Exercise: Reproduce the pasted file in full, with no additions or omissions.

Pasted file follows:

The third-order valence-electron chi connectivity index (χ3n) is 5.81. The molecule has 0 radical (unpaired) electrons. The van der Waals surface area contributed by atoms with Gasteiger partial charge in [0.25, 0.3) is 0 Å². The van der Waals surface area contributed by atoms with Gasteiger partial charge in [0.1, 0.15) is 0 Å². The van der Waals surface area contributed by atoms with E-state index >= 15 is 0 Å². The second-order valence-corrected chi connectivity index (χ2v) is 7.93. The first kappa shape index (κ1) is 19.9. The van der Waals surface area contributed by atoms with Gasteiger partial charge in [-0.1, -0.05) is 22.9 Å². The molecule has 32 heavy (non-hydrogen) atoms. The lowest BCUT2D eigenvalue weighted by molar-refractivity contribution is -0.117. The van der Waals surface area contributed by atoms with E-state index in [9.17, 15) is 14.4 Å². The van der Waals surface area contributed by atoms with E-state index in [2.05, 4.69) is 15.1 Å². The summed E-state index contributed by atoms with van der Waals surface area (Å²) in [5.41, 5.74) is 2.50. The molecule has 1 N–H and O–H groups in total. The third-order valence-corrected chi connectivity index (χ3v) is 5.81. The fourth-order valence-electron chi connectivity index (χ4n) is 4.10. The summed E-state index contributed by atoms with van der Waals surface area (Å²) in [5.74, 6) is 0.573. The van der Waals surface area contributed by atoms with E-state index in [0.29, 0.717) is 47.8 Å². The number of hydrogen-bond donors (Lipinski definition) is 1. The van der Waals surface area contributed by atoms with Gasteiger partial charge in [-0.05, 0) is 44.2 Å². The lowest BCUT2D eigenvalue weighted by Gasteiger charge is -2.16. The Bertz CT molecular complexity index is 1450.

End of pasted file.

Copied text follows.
The third-order valence-electron chi connectivity index (χ3n) is 5.81. The molecule has 0 radical (unpaired) electrons. The van der Waals surface area contributed by atoms with Gasteiger partial charge in [0.25, 0.3) is 0 Å². The van der Waals surface area contributed by atoms with Gasteiger partial charge in [0.1, 0.15) is 0 Å². The van der Waals surface area contributed by atoms with E-state index >= 15 is 0 Å². The second-order valence-corrected chi connectivity index (χ2v) is 7.93. The first kappa shape index (κ1) is 19.9. The van der Waals surface area contributed by atoms with Gasteiger partial charge in [-0.1, -0.05) is 22.9 Å². The molecule has 32 heavy (non-hydrogen) atoms. The lowest BCUT2D eigenvalue weighted by molar-refractivity contribution is -0.117. The van der Waals surface area contributed by atoms with E-state index in [9.17, 15) is 14.4 Å². The van der Waals surface area contributed by atoms with E-state index in [2.05, 4.69) is 15.1 Å². The summed E-state index contributed by atoms with van der Waals surface area (Å²) in [5.41, 5.74) is 2.50. The molecule has 1 N–H and O–H groups in total. The third-order valence-corrected chi connectivity index (χ3v) is 5.81. The fourth-order valence-electron chi connectivity index (χ4n) is 4.10. The summed E-state index contributed by atoms with van der Waals surface area (Å²) in [5.74, 6) is 0.573. The van der Waals surface area contributed by atoms with E-state index in [0.29, 0.717) is 47.8 Å². The number of hydrogen-bond donors (Lipinski definition) is 1. The van der Waals surface area contributed by atoms with Gasteiger partial charge in [-0.05, 0) is 44.2 Å². The lowest BCUT2D eigenvalue weighted by Gasteiger charge is -2.16. The Bertz CT molecular complexity index is 1450.